Yes, back in 1990 this was new. This stuff was brand new in Yup'ik tundra. I was leafing through my past illustrations and ideas in the early 90's, and discovered I had taken a leap of faith. With strong humble determination one can open blessings in disguise.
In 1990-1994, I started a small Yup'ik Fine Jewery shop in Tununak. A marriage of silver, gold, brass, whale baleen, mastodon. walrus ivory and porcupine quills. All mixed media. This was the first time anyone in the Yukon-Kuskokwim Delta had ever seen or produced.
I renovated a tiny workshop 12' wide and 16' long. By reusing usable lumber and building material. I hired Charlie Post and Joseph Inakak working with me for special events before the Alaska Federation of Natives and the Camai Festival. Charlie Post had studied with me at the University of Alaska, Fairbanks, in Metalsmithing under Glenn Simpson. I found the original photo copy of the black and white illustrations that showed prices and descriptions of each work we produced.
The jewelry was very popular, as people had never seen anything like them. A briefcase of inventory would be enough to pay for the cost of operations. Some ladies would wait ahead of time to see the latest collections before I would even set up. The price of the Yup'ik Fine Jewelry ranged from a silver Inlayed ring at $65 or an $800 gold wedding band, and up to $200 for pair of mask earrings. Several patterns of design with Inlayed ivory dots on black whale baleen or the opposite Inlayed baleen dots on ivory.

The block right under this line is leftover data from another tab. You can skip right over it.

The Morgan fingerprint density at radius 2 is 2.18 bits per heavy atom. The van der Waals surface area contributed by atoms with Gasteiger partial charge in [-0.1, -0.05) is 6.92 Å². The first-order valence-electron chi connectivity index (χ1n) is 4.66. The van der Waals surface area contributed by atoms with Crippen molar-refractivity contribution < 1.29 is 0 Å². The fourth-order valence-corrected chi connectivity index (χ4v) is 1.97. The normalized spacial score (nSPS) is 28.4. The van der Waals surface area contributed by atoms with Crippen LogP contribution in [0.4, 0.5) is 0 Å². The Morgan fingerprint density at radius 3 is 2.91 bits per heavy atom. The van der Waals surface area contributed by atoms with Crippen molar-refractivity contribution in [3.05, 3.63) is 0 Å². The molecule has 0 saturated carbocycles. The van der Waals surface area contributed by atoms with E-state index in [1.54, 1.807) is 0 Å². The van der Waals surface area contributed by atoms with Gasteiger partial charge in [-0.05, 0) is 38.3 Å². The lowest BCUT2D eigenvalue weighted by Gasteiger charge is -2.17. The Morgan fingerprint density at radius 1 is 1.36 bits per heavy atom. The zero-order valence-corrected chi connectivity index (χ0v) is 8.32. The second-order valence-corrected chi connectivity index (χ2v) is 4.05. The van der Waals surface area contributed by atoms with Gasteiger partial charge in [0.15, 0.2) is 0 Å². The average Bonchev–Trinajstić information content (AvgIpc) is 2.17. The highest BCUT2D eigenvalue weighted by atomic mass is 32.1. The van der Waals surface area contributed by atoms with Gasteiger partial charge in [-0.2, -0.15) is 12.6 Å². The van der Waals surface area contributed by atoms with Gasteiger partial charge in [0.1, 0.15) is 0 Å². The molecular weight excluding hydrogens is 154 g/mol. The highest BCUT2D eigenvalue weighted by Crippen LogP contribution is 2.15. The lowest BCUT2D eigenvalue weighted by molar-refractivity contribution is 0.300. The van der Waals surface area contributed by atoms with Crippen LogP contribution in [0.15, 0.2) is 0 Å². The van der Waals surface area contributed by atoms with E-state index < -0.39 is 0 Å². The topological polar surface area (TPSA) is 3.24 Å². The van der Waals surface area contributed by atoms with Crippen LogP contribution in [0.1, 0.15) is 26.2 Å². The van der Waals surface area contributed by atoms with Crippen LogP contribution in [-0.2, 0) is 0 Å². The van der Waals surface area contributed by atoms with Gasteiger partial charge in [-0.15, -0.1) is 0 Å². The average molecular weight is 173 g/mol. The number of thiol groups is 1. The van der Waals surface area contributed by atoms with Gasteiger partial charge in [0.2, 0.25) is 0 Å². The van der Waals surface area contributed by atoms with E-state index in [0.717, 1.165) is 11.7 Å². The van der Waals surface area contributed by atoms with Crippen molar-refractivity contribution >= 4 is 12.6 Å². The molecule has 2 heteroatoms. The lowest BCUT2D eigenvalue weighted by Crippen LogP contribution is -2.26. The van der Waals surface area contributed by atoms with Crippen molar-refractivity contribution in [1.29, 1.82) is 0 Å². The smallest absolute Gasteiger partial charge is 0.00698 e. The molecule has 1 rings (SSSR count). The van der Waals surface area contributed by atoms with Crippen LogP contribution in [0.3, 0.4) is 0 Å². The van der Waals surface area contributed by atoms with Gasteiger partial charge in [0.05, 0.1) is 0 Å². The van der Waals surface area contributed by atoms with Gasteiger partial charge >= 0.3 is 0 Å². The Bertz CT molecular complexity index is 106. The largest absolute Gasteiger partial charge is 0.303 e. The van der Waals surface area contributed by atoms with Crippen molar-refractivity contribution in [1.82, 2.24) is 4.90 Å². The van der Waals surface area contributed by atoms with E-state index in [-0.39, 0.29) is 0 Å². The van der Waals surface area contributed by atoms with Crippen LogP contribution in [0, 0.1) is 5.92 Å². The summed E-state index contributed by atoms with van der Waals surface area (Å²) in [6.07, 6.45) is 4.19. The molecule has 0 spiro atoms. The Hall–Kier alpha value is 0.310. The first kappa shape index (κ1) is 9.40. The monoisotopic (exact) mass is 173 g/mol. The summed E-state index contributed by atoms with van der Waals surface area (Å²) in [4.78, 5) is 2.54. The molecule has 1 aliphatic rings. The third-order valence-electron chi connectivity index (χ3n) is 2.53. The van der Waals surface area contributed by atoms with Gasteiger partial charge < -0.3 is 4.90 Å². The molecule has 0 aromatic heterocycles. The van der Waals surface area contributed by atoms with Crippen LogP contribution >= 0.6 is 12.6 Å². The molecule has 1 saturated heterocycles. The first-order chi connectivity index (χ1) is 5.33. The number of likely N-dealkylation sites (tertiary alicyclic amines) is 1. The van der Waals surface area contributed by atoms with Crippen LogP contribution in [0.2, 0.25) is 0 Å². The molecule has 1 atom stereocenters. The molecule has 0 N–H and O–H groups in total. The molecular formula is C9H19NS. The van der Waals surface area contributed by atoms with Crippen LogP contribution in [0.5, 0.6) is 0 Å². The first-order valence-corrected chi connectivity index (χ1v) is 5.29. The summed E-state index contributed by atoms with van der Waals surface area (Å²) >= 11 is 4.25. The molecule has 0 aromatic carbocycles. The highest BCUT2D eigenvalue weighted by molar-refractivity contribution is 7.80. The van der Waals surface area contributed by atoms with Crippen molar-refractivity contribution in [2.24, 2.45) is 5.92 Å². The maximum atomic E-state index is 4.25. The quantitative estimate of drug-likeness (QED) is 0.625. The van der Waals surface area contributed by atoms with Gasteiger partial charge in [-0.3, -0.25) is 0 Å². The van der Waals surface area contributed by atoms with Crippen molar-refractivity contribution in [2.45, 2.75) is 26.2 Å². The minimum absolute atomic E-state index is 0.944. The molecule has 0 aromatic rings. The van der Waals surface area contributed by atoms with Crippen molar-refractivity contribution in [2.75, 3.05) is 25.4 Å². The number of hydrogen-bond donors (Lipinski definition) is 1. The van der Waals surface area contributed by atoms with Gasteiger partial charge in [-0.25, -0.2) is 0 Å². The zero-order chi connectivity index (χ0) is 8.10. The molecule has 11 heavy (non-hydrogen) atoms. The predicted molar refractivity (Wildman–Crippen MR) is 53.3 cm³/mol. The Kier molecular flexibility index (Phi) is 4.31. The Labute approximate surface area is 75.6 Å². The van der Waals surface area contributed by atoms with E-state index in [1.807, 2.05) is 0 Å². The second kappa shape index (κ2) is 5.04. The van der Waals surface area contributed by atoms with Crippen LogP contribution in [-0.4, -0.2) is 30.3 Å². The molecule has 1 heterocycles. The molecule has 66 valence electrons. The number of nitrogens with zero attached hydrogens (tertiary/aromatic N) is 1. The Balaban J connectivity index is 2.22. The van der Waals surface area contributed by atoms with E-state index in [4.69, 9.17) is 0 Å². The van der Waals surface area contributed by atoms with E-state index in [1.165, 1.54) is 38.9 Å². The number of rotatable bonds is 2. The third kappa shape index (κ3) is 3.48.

Although ivory in Alaska produced by Native hands is legitimate, the marketability faces a direct influence. Many carvers in Alaska depend on the legitimate walrus ivory carvings to support family in the remotest places.
To protect the elephant species, international governments and the United States enacted legislation that places certain restrictions, adherence, purchase. transport, trade or inheritance of ivory.
On July 6, 2016, a near-total ban on commercial trade in African elephant ivory went into effect in the United States. ... African elephants are being poached at unprecedented levels to supply the illegal ivory trade, and the United States is among the largest markets for illegal ivory.
The new regulations does not restrict personal possession of ivory. If you already own ivory – an heirloom carving that’s been passed down in your family, or a vintage musical instrument with ivory components, those pieces are still yours. If they were possessed before the threat of poaching and legislation.
Endangered Species Act final 4(d) rule for the African elephant
Before those restrictions, the majority of my customer base were Alaska Native women.